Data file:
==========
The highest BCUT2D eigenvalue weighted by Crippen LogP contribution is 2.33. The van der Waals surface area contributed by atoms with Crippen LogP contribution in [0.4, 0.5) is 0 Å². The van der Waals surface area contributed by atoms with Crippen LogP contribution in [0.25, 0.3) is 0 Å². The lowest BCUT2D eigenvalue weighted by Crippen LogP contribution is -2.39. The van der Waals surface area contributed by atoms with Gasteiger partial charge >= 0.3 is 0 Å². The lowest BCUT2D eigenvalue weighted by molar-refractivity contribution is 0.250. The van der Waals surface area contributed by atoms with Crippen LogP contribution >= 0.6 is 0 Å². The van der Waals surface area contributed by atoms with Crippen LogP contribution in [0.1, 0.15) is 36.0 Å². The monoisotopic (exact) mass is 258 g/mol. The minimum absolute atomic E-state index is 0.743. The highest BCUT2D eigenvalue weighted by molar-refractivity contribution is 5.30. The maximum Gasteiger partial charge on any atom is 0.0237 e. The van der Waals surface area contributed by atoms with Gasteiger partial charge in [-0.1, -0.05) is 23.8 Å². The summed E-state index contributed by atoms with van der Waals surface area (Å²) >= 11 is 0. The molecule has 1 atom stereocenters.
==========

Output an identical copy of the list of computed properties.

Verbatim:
The highest BCUT2D eigenvalue weighted by Crippen LogP contribution is 2.33. The van der Waals surface area contributed by atoms with Crippen LogP contribution in [0.4, 0.5) is 0 Å². The van der Waals surface area contributed by atoms with Crippen LogP contribution in [0.25, 0.3) is 0 Å². The lowest BCUT2D eigenvalue weighted by Crippen LogP contribution is -2.39. The van der Waals surface area contributed by atoms with Gasteiger partial charge >= 0.3 is 0 Å². The lowest BCUT2D eigenvalue weighted by molar-refractivity contribution is 0.250. The van der Waals surface area contributed by atoms with Crippen LogP contribution >= 0.6 is 0 Å². The van der Waals surface area contributed by atoms with Crippen LogP contribution in [0.1, 0.15) is 36.0 Å². The monoisotopic (exact) mass is 258 g/mol. The minimum absolute atomic E-state index is 0.743. The highest BCUT2D eigenvalue weighted by molar-refractivity contribution is 5.30. The maximum Gasteiger partial charge on any atom is 0.0237 e. The van der Waals surface area contributed by atoms with Gasteiger partial charge in [-0.1, -0.05) is 23.8 Å². The summed E-state index contributed by atoms with van der Waals surface area (Å²) >= 11 is 0. The molecule has 1 atom stereocenters.